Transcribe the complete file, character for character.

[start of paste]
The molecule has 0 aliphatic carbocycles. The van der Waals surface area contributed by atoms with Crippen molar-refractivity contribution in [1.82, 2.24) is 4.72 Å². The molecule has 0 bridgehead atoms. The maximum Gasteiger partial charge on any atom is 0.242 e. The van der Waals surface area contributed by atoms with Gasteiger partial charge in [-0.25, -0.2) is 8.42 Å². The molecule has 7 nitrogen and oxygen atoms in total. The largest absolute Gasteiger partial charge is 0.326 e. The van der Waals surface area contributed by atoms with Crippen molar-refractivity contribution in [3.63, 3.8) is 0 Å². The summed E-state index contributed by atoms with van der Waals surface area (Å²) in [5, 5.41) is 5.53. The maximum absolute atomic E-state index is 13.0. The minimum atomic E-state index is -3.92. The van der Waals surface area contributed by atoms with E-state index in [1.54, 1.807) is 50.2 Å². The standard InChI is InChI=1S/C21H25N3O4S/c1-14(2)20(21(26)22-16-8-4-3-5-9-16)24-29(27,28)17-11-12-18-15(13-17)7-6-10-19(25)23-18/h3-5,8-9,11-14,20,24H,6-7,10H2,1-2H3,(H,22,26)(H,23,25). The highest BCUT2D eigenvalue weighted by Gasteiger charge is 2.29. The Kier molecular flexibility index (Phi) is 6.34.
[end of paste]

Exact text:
The molecule has 0 aliphatic carbocycles. The van der Waals surface area contributed by atoms with Crippen molar-refractivity contribution in [1.82, 2.24) is 4.72 Å². The molecule has 0 bridgehead atoms. The maximum Gasteiger partial charge on any atom is 0.242 e. The van der Waals surface area contributed by atoms with Gasteiger partial charge in [-0.25, -0.2) is 8.42 Å². The molecule has 7 nitrogen and oxygen atoms in total. The largest absolute Gasteiger partial charge is 0.326 e. The van der Waals surface area contributed by atoms with Crippen molar-refractivity contribution in [3.63, 3.8) is 0 Å². The summed E-state index contributed by atoms with van der Waals surface area (Å²) in [5, 5.41) is 5.53. The maximum absolute atomic E-state index is 13.0. The minimum atomic E-state index is -3.92. The van der Waals surface area contributed by atoms with E-state index in [1.54, 1.807) is 50.2 Å². The standard InChI is InChI=1S/C21H25N3O4S/c1-14(2)20(21(26)22-16-8-4-3-5-9-16)24-29(27,28)17-11-12-18-15(13-17)7-6-10-19(25)23-18/h3-5,8-9,11-14,20,24H,6-7,10H2,1-2H3,(H,22,26)(H,23,25). The highest BCUT2D eigenvalue weighted by Gasteiger charge is 2.29. The Kier molecular flexibility index (Phi) is 6.34.